Rwandan orphanage closures would send content children to uncertain fates
Other orphans, she said, would never leave Noel by choice.
“Some refuse to go to their families because the families don’t want them,” Janette said. “They won’t pay for school fees, clothes or food.”
Rwandan officials are embarking on an ambitious plan to rid this East African country of orphanages, a sorry vestige of the 1994 civil war and genocide that left hundreds of thousands of children without parents.
Rwandan policy stipulates that children should live with families, not in institutions, said child protection specialist Benilde Uwababyeyi of the Ministry of Gender and Family Promotion.
“We hope to have a Rwanda without orphanages,” Ms. Uwababyeyi said. “Rwandans have many positive values. In Rwandan culture, there is a culture of helping. Even though we haven’t many resources, [we have] those kinds of positive values.”
Noel Nyundo is the first orphanage to be scheduled for downsizing.
Officials said the children will be placed with their own or adoptive families, but orphans fear that they will never be at home among the adults who have rejected them.
Critics say that closing orphanages in Rwanda, one of the world’s poorest countries, will discourage international donors without guaranteeing care for all of the children.
Last week at Noel, several girls scurried past on the sidewalk outside Janette’s dank dormitory before she ran out into the rain to join them. She said she had heard about the orphanage’s closing on the radio, but she hoped it was not true.
About an hour later, Janette was one of dozens of teens squeezed onto wooden benches in a meeting hall. Outside the hall, a government official said they had called the children together to dispel the rumors that they had heard on the radio.
At the meeting, another official sounded upbeat when she said they would be downsizing Noel slowly, and every child older than 3 would be placed in a safe family. About 150 babies will remain in the center.
The teens stared blankly as they listened. The government officials then took notes and listened as the teens spoke up, one by one.
“These people never came to see us,” said a teenage girl wearing a green scarf and a weathered pink T-shirt. “Why would they take us in? They will have to be forced.”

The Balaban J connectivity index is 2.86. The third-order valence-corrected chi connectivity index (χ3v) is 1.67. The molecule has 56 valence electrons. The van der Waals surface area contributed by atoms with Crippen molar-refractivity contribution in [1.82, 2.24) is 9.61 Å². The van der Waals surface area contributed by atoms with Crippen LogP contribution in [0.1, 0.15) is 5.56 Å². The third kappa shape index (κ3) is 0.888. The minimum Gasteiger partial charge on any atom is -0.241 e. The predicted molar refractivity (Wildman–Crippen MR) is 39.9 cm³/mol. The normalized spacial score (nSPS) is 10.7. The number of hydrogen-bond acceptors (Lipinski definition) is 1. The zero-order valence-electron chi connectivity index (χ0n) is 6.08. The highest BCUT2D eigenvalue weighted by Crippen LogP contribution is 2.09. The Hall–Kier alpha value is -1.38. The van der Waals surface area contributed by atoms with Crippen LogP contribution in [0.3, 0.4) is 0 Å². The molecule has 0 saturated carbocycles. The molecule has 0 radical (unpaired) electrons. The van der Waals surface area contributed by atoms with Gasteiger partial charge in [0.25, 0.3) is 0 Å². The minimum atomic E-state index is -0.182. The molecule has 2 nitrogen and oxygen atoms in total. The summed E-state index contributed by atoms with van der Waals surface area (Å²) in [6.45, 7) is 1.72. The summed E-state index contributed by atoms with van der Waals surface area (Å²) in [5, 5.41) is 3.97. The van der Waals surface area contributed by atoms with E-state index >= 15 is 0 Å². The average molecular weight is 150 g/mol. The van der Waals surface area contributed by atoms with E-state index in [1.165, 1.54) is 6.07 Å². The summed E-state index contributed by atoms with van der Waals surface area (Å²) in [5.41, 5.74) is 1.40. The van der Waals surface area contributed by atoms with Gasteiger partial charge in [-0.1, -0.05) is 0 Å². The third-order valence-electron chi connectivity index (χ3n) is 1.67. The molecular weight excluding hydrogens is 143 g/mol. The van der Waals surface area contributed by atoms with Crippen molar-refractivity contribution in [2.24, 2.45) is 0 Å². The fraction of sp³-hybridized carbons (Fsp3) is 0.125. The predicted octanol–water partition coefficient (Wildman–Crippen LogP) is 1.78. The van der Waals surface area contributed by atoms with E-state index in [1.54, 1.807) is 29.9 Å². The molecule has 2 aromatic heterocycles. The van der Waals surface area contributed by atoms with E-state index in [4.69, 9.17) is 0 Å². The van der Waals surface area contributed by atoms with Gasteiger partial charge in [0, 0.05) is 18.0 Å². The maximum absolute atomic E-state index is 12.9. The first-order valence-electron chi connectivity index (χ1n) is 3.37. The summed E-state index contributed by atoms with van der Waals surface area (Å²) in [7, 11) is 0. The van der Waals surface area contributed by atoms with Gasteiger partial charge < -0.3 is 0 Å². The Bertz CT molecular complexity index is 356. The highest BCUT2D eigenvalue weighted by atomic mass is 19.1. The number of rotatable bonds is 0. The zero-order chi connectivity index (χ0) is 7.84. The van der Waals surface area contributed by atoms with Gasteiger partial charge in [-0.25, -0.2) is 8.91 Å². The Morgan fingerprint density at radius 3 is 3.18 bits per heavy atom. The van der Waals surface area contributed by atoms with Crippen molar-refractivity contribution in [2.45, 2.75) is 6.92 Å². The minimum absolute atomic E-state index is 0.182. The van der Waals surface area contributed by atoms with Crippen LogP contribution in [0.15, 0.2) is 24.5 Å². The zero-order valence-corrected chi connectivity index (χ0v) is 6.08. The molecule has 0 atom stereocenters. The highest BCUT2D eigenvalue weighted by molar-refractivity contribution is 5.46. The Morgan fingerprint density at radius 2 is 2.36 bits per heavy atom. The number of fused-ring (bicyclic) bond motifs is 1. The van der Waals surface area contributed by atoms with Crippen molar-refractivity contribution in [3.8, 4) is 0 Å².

An official told her not to worry. The government was going to teach families how to care for their children.
Next, a blind boy stood. Like many other orphans, he has a legal claim to the land where his parents once lived. But in Africa’s most densely populated country, competition for land can be fierce and villagers often don’t take kindly to prodigal children returning to claim the land on which they survive.
“I went back to my relatives,” he said. “I told them, ‘This is my land. That is my house.’ They said they would give it back, but then they attacked and blinded me.”
Other children said they were threatened when they mentioned property claims and that without land in Rwanda, where 90 percent of the people are subsistence farmers, they would need an education to survive.
Murmurs of agreement ensued when a boy in a pink shirt with a bandage on his forehead said they would be treated as household servants by families, not as sons and daughters. The teens laughed and applauded when another boy suggested that all the orphans stay put until they finished school.
Government officials stood in the center of the room and addressed each complaint. They said the downsizing would be gradual and no family would be forced to take a child it does not want. Families will be vetted and counseled, and the poorest among them will receive assistance to feed, clothe and educate their new wards.
After the meeting, Noel head Athauasie Nyirabagesera, fondly known as “Madame Director,” said she was glad the Ministry of Gender and Family Promotion had decided to downsize the orphanage slowly and that babies will still have a place to stay. The children were comforted, she added.
Other staff members quietly complained before the meeting that it may be impossible to find homes for all of the 450 children older than 3 in their care.
“Even God may not be able to find places for them all,” said a staff member, who asked to be referred to only as Mama Ineza, which means “kindness.”
For some international donors, the long-term goal of removing all orphanages is unrealistic in Rwanda and could be a disincentive for continued support in the short term.
“A couple of our large donors are very disheartened with what’s going on,” said Charles Trace, chairman of the Britain-based Point Foundation, which over the past few years has funded new dormitories, bathrooms, medical rooms, dining halls, a library and a computer room — all for the older children at Noel.
“[They] have said that they would like now to put their money elsewhere in Africa and not in Rwanda,” he said. “I think that’s very sad. We will obviously have to find some additional donors.”
Source: The Washington